Time for an Investment Tax Credit?

Greg Mankiw has 9 reasons on why an investment tax credit (ITC) is a good idea. The one that I think will resonate most with people is number 7,

7. So much for theory, but would it work? The cash-for-clunkers program is thought by many to have promoted, or at least accelerated, car purchases. An ITC would be similar, but it would apply to business investment rather than personal cars. Instead of targeting a very narrow, politically favored industry, it encourages investment broadly. It should have positive effects on aggregate demand in the short run and positive effects on aggregate supply in the medium and longer run.

My big complaint about cash-for-clunkers was that it mere shifted forward car purchases. It was not likely to stimulate new car purchases for people who already had a car they were happy with. At best it moved forward sales that were going to happen in the coming months.

We’d see the same thing with investment goods, but unlike cars investment is something that is productive.

Another aspect of the problem with investment that I think is not getting much attention is covered by this part,

Part of the reason is that the policy environment seems adverse to business. I am referring here to a group of policies that include higher minimum wages, the seeming retreat from free trade, proposed mandates to provide employees health insurance, higher prospective energy costs from climate change regulation, and the likelihood of higher future tax rates resulting from the huge fiscal imbalance we are now experiencing. All of these factors have worked in concert to depress business investment.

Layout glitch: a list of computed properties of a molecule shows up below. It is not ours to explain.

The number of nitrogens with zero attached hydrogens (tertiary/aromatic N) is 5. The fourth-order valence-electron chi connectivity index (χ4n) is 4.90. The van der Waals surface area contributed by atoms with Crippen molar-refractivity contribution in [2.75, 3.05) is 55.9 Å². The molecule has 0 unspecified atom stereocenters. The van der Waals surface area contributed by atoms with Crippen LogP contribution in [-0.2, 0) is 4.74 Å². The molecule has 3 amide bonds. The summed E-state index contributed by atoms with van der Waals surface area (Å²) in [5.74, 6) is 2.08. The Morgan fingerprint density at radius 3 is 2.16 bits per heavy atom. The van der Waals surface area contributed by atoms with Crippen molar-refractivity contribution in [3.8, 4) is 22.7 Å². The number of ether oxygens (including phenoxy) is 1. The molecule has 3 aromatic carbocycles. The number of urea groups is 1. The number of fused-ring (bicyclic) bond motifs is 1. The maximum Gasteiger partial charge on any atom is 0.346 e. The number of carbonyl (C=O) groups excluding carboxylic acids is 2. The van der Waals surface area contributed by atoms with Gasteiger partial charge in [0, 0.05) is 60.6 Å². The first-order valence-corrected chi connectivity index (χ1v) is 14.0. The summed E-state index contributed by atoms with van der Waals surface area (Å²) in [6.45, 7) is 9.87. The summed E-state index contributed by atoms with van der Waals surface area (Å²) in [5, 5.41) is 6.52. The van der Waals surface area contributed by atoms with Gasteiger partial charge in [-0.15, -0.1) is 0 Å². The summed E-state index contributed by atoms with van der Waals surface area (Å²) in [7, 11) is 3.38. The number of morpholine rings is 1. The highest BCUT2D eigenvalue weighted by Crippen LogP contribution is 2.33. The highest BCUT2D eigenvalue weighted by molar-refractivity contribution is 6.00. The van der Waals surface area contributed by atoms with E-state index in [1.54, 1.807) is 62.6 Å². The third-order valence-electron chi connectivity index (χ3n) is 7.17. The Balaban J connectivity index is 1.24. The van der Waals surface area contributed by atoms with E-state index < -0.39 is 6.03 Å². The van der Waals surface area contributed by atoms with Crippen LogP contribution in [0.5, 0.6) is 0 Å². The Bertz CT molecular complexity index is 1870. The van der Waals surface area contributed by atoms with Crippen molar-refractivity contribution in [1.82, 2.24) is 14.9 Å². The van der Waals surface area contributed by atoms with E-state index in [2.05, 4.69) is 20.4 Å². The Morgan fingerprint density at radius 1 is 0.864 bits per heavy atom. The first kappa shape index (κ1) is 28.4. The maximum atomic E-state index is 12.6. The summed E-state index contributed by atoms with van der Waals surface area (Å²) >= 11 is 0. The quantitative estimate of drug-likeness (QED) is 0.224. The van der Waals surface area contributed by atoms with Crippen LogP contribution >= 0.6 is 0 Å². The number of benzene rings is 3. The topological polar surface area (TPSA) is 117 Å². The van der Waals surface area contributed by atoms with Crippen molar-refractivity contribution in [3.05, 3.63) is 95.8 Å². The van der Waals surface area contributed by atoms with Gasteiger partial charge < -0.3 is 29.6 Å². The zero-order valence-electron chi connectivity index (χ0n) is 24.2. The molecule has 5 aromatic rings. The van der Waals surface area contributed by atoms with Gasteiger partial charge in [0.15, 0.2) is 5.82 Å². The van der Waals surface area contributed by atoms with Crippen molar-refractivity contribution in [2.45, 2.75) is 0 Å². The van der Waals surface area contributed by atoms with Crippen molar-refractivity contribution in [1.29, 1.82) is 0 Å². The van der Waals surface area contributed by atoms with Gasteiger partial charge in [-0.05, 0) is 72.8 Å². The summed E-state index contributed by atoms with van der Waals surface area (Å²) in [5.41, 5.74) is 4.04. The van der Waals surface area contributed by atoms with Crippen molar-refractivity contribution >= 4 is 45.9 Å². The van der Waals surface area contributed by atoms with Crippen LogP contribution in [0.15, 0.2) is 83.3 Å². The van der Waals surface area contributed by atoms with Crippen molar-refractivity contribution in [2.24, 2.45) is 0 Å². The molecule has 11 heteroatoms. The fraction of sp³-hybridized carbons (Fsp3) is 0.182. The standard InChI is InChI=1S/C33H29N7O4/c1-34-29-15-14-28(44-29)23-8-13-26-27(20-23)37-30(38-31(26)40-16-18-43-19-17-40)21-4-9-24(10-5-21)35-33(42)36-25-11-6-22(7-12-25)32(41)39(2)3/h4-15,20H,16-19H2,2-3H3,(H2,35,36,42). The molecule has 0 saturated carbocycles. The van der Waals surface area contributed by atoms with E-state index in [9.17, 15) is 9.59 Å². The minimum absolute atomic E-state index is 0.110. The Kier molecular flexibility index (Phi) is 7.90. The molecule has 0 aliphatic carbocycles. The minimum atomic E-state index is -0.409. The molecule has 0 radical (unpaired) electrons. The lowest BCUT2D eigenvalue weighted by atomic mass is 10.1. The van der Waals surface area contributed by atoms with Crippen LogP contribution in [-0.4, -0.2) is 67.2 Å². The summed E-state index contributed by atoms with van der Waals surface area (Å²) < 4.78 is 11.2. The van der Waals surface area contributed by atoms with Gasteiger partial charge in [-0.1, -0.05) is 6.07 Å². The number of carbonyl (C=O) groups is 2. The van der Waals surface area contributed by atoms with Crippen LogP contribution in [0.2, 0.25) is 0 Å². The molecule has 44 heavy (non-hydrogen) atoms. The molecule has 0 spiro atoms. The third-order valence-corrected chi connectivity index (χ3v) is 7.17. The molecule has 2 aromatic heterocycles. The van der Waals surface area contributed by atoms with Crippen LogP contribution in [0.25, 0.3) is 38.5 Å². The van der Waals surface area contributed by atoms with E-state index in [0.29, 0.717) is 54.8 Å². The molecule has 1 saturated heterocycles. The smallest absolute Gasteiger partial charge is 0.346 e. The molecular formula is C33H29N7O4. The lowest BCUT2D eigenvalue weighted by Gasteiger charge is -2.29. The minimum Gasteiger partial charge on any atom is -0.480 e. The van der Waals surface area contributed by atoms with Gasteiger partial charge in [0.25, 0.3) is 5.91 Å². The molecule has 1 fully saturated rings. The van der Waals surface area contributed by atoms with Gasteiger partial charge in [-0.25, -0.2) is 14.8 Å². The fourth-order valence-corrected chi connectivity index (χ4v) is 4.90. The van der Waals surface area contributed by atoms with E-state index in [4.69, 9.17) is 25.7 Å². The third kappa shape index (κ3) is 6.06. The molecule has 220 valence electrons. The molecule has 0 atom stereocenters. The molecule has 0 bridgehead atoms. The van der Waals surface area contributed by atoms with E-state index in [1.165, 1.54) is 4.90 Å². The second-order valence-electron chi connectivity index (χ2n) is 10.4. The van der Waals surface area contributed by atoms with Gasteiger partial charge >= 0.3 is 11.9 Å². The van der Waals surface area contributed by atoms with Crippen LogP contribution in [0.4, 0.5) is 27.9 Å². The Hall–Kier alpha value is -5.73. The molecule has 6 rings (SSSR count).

Most of these are seen as major policy goals by the Obama Administration. When the economy was strong these goals were not unreasonable. At least they are consistent with goals of past Democratic party candidates and presidents. However, the economy is not strong. Fostering an environment for robust economic growth should have been President Obama’s primary concern. Granted, failure to implement campaign promises would leave him vulnerable to attack by Republicans, but the rejoinder to such attacks is obvious: The economy was in the midst of a very bad recession, yes I put a hold on my stated policy goals as the facts on the ground changed. How do you argue with that? Its simple, straight forward, and sensible.

Mankiw also links to the WSJ article by Hal Varian. The opening lines are very good, IMO.

These days it seems like it is our patriotic duty to consume more. And if we don’t choose to spend more money ourselves, the government will do it for us.

But wait a minute. Isn’t it excessive spending that got us into this mess in the first place? Spending more now seems like drinking Scotch to cure a hangover.

This is a point that my co-blogger Dave Schuler has brought up a few times. GDP is comprised, roughly, of 70%+ consumer spending. And that part of our problem was that such a level of consumer spending was because of the run up in housing prices and easy credit. Now we have neither so how can we maintain such consumption expenditures let alone increase them?

So we need to see the recovery start somewhere else. We can’t expect it in personal consumption expenditures such as retail sales. Real estate and construction are pretty much out for who knows how long. Why not investment spending?

In the modern economy, there are four sources of demand (consumption, investment, government and exports) and two sources of supply (domestic production and imports). When a component of demand declines, supply will ultimately have to decline as well.

In the case of the U.S. economy now, the double-whammy of wealth shocks from the real-estate bubble and the stock-market crash has made consumers understandably cautious. Quite sensibly they want to consume less and save more.

In an ideal world, an increase in savings would automatically lead to an increase in investment. When consumers put more of their money in their savings accounts, the funds would be lent out to finance the production of factories, machines, computers and other forms of physical capital. These capital investments make more consumption possible in the future which is, after all, why people choose to save.